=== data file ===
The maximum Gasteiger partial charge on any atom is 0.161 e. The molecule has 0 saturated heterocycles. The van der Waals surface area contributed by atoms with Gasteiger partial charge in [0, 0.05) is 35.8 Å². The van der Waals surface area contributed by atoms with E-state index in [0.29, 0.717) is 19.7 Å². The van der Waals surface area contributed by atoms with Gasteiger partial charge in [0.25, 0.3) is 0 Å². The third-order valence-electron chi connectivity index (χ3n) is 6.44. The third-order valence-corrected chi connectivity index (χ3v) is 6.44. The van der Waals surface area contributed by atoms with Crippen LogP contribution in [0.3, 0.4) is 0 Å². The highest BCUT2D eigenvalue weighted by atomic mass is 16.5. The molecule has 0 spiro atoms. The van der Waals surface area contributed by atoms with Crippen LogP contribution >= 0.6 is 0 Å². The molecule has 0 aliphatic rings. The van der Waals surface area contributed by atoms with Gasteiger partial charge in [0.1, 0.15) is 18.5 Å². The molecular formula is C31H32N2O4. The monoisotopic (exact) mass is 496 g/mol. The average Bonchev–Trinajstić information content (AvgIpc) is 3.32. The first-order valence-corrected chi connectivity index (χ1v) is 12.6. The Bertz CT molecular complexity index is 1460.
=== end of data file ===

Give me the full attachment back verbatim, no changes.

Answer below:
The maximum Gasteiger partial charge on any atom is 0.161 e. The molecule has 0 saturated heterocycles. The van der Waals surface area contributed by atoms with Gasteiger partial charge in [0, 0.05) is 35.8 Å². The van der Waals surface area contributed by atoms with E-state index in [0.29, 0.717) is 19.7 Å². The van der Waals surface area contributed by atoms with Gasteiger partial charge in [0.25, 0.3) is 0 Å². The third-order valence-electron chi connectivity index (χ3n) is 6.44. The third-order valence-corrected chi connectivity index (χ3v) is 6.44. The van der Waals surface area contributed by atoms with Crippen LogP contribution in [0.3, 0.4) is 0 Å². The highest BCUT2D eigenvalue weighted by atomic mass is 16.5. The molecule has 0 spiro atoms. The van der Waals surface area contributed by atoms with Crippen LogP contribution >= 0.6 is 0 Å². The molecule has 0 aliphatic rings. The van der Waals surface area contributed by atoms with Gasteiger partial charge in [0.1, 0.15) is 18.5 Å². The molecular formula is C31H32N2O4. The monoisotopic (exact) mass is 496 g/mol. The average Bonchev–Trinajstić information content (AvgIpc) is 3.32. The first-order valence-corrected chi connectivity index (χ1v) is 12.6. The Bertz CT molecular complexity index is 1460.